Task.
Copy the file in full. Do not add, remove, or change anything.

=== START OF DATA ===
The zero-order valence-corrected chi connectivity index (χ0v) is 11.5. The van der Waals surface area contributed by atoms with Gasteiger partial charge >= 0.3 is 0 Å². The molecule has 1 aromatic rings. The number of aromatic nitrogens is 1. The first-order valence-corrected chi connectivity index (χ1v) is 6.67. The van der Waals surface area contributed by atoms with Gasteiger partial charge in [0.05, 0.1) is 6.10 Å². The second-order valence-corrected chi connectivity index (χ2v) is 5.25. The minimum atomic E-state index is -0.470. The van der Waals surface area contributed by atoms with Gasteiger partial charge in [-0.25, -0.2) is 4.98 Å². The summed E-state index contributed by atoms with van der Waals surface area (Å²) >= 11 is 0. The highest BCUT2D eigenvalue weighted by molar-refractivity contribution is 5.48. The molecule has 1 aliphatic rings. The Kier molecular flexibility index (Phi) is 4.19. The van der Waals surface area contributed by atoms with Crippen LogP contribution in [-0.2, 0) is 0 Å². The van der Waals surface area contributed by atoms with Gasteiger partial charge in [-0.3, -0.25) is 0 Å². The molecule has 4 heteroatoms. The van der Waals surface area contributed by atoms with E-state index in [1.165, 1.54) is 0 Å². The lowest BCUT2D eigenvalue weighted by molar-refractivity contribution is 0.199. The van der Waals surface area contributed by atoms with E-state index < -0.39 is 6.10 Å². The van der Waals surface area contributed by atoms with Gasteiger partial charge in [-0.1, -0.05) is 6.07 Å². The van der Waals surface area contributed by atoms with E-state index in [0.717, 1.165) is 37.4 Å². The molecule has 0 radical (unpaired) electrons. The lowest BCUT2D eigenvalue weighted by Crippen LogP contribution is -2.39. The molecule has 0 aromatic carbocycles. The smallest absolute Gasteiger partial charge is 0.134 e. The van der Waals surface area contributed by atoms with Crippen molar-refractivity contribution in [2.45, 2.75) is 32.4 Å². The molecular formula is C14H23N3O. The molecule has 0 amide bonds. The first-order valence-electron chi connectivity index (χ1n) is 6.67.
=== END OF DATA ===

The zero-order valence-corrected chi connectivity index (χ0v) is 11.5. The van der Waals surface area contributed by atoms with Gasteiger partial charge >= 0.3 is 0 Å². The molecule has 1 aromatic rings. The number of aromatic nitrogens is 1. The first-order valence-corrected chi connectivity index (χ1v) is 6.67. The van der Waals surface area contributed by atoms with Gasteiger partial charge in [0.05, 0.1) is 6.10 Å². The second-order valence-corrected chi connectivity index (χ2v) is 5.25. The minimum atomic E-state index is -0.470. The van der Waals surface area contributed by atoms with Gasteiger partial charge in [-0.25, -0.2) is 4.98 Å². The summed E-state index contributed by atoms with van der Waals surface area (Å²) >= 11 is 0. The highest BCUT2D eigenvalue weighted by molar-refractivity contribution is 5.48. The molecule has 1 aliphatic rings. The Kier molecular flexibility index (Phi) is 4.19. The van der Waals surface area contributed by atoms with Crippen LogP contribution in [-0.2, 0) is 0 Å². The van der Waals surface area contributed by atoms with Gasteiger partial charge in [-0.3, -0.25) is 0 Å². The molecule has 4 heteroatoms. The van der Waals surface area contributed by atoms with E-state index in [1.165, 1.54) is 0 Å². The lowest BCUT2D eigenvalue weighted by molar-refractivity contribution is 0.199. The van der Waals surface area contributed by atoms with E-state index < -0.39 is 6.10 Å². The van der Waals surface area contributed by atoms with Gasteiger partial charge in [-0.1, -0.05) is 6.07 Å². The van der Waals surface area contributed by atoms with E-state index in [0.717, 1.165) is 37.4 Å². The molecule has 0 radical (unpaired) electrons. The lowest BCUT2D eigenvalue weighted by Crippen LogP contribution is -2.39. The molecule has 0 aromatic carbocycles. The smallest absolute Gasteiger partial charge is 0.134 e. The van der Waals surface area contributed by atoms with Crippen molar-refractivity contribution in [2.45, 2.75) is 32.4 Å². The molecular formula is C14H23N3O. The molecule has 0 amide bonds. The first-order valence-electron chi connectivity index (χ1n) is 6.67.